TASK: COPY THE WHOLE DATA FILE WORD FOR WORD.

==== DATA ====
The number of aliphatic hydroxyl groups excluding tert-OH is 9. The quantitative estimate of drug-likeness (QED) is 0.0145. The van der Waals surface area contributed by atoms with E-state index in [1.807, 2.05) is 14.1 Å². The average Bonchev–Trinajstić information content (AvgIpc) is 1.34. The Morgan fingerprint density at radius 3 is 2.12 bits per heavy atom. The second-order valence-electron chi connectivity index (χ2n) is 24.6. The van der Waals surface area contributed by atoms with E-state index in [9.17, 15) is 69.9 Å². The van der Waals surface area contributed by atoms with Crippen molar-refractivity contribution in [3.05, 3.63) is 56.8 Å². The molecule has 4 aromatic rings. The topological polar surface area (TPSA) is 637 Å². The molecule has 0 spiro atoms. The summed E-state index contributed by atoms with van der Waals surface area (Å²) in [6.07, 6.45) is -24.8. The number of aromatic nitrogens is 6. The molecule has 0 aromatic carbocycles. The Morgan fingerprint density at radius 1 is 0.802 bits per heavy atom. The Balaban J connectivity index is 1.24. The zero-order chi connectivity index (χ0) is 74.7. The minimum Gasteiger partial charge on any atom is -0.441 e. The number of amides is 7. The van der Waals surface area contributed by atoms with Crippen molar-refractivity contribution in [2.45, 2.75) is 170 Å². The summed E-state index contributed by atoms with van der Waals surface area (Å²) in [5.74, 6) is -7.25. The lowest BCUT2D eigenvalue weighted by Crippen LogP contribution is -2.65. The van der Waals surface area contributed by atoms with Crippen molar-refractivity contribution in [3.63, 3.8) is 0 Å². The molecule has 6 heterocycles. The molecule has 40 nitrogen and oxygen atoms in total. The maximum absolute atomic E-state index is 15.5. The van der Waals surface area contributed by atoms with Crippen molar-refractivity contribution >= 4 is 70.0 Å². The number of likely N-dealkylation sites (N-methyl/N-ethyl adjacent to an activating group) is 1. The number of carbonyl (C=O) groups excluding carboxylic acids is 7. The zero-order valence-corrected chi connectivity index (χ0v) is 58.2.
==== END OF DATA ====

The number of aliphatic hydroxyl groups excluding tert-OH is 9. The quantitative estimate of drug-likeness (QED) is 0.0145. The van der Waals surface area contributed by atoms with E-state index in [1.807, 2.05) is 14.1 Å². The average Bonchev–Trinajstić information content (AvgIpc) is 1.34. The Morgan fingerprint density at radius 3 is 2.12 bits per heavy atom. The second-order valence-electron chi connectivity index (χ2n) is 24.6. The van der Waals surface area contributed by atoms with E-state index in [9.17, 15) is 69.9 Å². The van der Waals surface area contributed by atoms with Crippen molar-refractivity contribution in [3.05, 3.63) is 56.8 Å². The molecule has 4 aromatic rings. The topological polar surface area (TPSA) is 637 Å². The molecule has 0 spiro atoms. The summed E-state index contributed by atoms with van der Waals surface area (Å²) in [6.07, 6.45) is -24.8. The number of aromatic nitrogens is 6. The molecule has 0 aromatic carbocycles. The Morgan fingerprint density at radius 1 is 0.802 bits per heavy atom. The Balaban J connectivity index is 1.24. The zero-order chi connectivity index (χ0) is 74.7. The minimum Gasteiger partial charge on any atom is -0.441 e. The number of amides is 7. The van der Waals surface area contributed by atoms with Crippen molar-refractivity contribution in [2.45, 2.75) is 170 Å². The summed E-state index contributed by atoms with van der Waals surface area (Å²) in [5.74, 6) is -7.25. The lowest BCUT2D eigenvalue weighted by Crippen LogP contribution is -2.65. The van der Waals surface area contributed by atoms with Crippen molar-refractivity contribution in [3.63, 3.8) is 0 Å². The molecule has 6 heterocycles. The molecule has 40 nitrogen and oxygen atoms in total. The maximum absolute atomic E-state index is 15.5. The van der Waals surface area contributed by atoms with Crippen molar-refractivity contribution >= 4 is 70.0 Å². The number of likely N-dealkylation sites (N-methyl/N-ethyl adjacent to an activating group) is 1. The number of carbonyl (C=O) groups excluding carboxylic acids is 7. The zero-order valence-corrected chi connectivity index (χ0v) is 58.2.